Fooled By Randomness

dice - luck

In one of my previous posts I talk about how hard work is more important than talent when it comes to achieving success. As much as I don’t want to believe it there is a kernel of truth to this. But is it the whole truth? What if it is the power of randomness that is the principle factor in all this? At least this is what the Lebanese-American writer and former financial trader Nassim Nicholas Taleb believes whose seminal books Fooled By Randomness and The Black Swan expand on this idea.

One of the most interesting aspects of success, especially in creative fields, is that it often comes to people we least expect it to. It is not unusual to watch an unknown band live and think ‘what on earth is this crap’. Then several months later that same band is flying high in the charts and many people are fawning over them. On the other hand, you can see an unknown band live who you are totally blown away by and are convinced the band will go on to greater things but success sadly eludes them and they continue to drift into obscurity. These typical scenarios give a lot of weight to Taleb’s theory of randomness.

Even though, at least at a practical level, hard work seems to be the best way to increase one’s chances of getting lucky is that really where it’s all at? Again in the context of musicians, some singer/songwriters worked their butts off on the open-mic night circuit playing at everyplace they could get a gig and then slowly after years of toil and sweat, they were rewarded. The supremely successful singer/songwriter Ed Sheeran is a perfect example here. But he does not escape the laws of randomness. Many other singer/songwriters also break their backs for years trying to make it, but alas their time never comes.

On the other side of the scales one can look at the pre-fame story of Oasis. They’d barely been going for a year or two before they were discovered in 1993 by the head of Creation records, Alan McGee, at a gig in Glasgow. From that point on success came to the band almost overnight. It was as if their success and destiny were written in the stars. The Oasis story is a perfect one of randomness and demolishes the adage of ‘if one works hard one will be rewarded’. Whether one likes Oasis or not, one cannot deny the powerful magnetism the Gallagher brothers possessed; something that seemed God-given and effortless, and millions of people lapped it up.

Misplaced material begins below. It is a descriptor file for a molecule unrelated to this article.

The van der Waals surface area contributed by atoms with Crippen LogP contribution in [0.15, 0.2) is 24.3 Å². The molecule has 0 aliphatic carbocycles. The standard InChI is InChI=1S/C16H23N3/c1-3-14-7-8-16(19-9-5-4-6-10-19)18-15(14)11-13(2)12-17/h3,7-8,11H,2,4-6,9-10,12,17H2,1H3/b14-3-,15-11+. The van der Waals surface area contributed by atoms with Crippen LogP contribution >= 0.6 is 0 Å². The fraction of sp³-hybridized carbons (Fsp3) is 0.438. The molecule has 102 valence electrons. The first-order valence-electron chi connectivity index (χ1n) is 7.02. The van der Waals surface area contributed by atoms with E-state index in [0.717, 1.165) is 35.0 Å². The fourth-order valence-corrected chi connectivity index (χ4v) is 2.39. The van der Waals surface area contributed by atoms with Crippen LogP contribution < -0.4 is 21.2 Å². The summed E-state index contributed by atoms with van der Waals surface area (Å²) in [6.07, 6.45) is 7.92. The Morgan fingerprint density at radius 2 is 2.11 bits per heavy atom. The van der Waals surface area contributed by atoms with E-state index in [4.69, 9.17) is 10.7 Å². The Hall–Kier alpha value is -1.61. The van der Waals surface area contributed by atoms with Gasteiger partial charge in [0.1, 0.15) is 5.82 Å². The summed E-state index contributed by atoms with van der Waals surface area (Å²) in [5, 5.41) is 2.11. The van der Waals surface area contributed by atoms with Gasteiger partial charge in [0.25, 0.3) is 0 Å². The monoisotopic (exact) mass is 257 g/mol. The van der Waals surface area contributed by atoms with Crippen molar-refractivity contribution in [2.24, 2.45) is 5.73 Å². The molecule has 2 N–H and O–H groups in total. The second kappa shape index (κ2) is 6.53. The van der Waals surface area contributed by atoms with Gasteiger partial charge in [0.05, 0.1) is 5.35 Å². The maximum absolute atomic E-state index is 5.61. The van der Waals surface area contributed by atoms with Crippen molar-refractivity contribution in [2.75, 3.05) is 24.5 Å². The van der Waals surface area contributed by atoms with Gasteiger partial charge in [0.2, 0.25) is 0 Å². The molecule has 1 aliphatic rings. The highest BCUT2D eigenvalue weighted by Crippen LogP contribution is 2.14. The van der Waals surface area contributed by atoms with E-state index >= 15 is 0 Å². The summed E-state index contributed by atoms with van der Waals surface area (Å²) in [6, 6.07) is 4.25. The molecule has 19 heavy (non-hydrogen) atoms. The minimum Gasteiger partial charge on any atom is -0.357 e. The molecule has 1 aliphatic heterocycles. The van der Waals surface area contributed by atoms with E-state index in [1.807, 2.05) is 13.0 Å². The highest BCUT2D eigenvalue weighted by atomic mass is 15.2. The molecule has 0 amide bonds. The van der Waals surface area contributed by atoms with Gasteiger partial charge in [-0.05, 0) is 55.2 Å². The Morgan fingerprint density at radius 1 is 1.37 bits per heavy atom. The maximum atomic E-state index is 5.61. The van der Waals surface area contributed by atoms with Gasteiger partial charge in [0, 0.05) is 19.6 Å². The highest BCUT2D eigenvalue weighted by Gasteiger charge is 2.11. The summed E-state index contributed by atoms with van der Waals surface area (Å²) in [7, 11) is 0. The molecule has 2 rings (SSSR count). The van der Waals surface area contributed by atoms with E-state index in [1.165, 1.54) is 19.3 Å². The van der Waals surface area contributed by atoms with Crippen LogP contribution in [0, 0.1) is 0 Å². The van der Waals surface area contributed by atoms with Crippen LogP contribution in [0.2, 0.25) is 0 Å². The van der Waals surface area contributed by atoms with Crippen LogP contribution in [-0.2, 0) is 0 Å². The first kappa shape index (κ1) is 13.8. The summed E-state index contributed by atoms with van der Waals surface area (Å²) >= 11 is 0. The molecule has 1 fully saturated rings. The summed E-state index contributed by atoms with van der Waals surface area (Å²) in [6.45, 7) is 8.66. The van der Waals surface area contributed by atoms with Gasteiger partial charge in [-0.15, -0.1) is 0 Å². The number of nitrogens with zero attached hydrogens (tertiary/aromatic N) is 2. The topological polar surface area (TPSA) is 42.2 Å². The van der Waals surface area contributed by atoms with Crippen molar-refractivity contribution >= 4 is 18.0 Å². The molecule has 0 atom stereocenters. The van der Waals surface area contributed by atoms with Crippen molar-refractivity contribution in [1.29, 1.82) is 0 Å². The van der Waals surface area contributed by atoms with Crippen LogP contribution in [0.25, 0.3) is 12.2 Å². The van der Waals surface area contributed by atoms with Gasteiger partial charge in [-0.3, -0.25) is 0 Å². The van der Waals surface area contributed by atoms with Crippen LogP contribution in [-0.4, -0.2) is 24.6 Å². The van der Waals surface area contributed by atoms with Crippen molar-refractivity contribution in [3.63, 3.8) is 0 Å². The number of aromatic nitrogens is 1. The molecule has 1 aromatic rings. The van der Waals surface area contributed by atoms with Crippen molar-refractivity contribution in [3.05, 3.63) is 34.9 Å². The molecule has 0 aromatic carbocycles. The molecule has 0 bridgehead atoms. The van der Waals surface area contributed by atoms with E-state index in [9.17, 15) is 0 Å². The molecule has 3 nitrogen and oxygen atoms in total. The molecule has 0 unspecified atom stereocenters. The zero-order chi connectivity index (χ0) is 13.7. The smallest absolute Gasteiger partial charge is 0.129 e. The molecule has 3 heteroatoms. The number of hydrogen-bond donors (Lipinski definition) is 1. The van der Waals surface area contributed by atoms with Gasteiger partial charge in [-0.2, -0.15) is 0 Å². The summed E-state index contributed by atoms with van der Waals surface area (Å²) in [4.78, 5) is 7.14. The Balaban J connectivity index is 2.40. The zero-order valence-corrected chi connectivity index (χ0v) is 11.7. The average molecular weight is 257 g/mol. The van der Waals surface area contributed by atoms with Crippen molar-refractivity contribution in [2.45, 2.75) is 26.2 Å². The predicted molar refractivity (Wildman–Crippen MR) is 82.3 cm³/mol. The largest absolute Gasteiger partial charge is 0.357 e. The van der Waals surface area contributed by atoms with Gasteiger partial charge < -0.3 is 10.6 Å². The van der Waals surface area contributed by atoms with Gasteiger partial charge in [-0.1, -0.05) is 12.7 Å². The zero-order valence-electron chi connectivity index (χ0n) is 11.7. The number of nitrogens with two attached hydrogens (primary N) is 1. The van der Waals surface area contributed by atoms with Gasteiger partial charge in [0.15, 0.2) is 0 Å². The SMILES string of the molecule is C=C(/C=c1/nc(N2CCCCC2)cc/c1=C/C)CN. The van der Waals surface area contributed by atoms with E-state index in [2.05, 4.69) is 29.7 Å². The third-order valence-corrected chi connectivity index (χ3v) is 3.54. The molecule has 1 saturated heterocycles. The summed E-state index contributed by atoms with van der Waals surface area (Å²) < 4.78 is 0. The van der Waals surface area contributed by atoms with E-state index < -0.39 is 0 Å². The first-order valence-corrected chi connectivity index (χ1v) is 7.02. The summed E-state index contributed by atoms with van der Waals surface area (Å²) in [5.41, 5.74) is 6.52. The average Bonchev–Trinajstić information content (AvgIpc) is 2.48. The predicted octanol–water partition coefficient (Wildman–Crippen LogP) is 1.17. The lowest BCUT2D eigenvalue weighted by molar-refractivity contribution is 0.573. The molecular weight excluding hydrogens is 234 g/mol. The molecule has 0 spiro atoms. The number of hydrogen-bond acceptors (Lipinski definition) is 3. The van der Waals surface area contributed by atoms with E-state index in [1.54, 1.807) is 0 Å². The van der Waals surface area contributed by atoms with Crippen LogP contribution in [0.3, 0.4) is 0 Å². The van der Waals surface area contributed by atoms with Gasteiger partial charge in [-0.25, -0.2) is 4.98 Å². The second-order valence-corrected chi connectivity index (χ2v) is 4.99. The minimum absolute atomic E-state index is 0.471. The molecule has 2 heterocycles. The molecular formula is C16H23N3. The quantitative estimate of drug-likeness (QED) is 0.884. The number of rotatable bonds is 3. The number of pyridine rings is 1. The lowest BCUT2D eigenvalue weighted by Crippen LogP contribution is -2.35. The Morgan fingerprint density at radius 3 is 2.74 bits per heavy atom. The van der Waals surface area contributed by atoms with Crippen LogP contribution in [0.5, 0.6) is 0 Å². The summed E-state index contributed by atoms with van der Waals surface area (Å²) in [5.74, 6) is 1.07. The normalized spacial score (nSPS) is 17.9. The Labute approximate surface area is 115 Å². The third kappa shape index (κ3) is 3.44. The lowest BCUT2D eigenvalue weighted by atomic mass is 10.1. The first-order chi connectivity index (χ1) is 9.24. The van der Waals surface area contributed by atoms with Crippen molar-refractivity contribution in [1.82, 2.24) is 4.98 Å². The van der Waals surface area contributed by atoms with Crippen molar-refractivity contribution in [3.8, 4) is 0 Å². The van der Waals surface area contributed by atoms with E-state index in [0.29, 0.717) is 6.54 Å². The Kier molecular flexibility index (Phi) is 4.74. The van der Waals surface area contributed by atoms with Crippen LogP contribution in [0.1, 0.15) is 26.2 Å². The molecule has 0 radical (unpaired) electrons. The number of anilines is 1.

Life is never linear. Our predictions regarding the life trajectory of others often collapse like a house of cards. Random events beyond our control destabilizes these paths. When we look at the following world events; the Chernobyl nuclear explosion, the 1987 Black Monday stock market crash, 9/11, the recent Genoa bridge collapse etc; they are examples of events which weren’t anticipated and took people by surprise. Taleb calls them Black Swan events.

It is not uncommon to weave a narrative around these events and try to rationalise and justify them, but the truth is they were ruled by randomness and caught everyone off-guard.

 

By Nicholas Peart

(c)All Rights Reserved 

 

image: PIRO4D

 

Talent Is Cheaper Than Table Salt

Table Salt

“Talent is cheaper than table salt. What separates the talented individual from the successful one is a lot of hard work.”

These are the words of the writer Stephen King. When I first read this quote several years ago, a part of me was outraged. My thoughts at the time were something along the lines of, ‘Talent is cheaper than table salt!?! Who does this man think he is!?! Talent is an asset goddammit!

After cooling down I re-read that quote in its entirety, beyond the first sentence…. ‘What separates the talented individual from the successful one is a lot of hard work.’ After pondering over the last sentence of King’s quote I slowly developed one hell of a reality check. The quote demythologises the notion of how talent by itself is enough to succeed. For many years I thought talent was all that one needed. All my heroes were outrageously talented and unique human beings. Besides I couldn’t care less for lesser mediocre beings regardless of how hard they worked. I despised mediocrity.

Some complain that we live in a society where mediocrity is rewarded. And maybe they are right to complain? After all some of the biggest names in the world today are quite ordinary people and one could even come to the conclusion that they have very limited talents with nothing enlightening to say. That may be. But they are successful, because they work incredibly hard and know what makes the average individual on the street tick. They work tirelessly whilst also mirroring Joe and Joanna Blogs, giving them what they want.

 

By Nicholas Peart 

(c)All Rights Reserved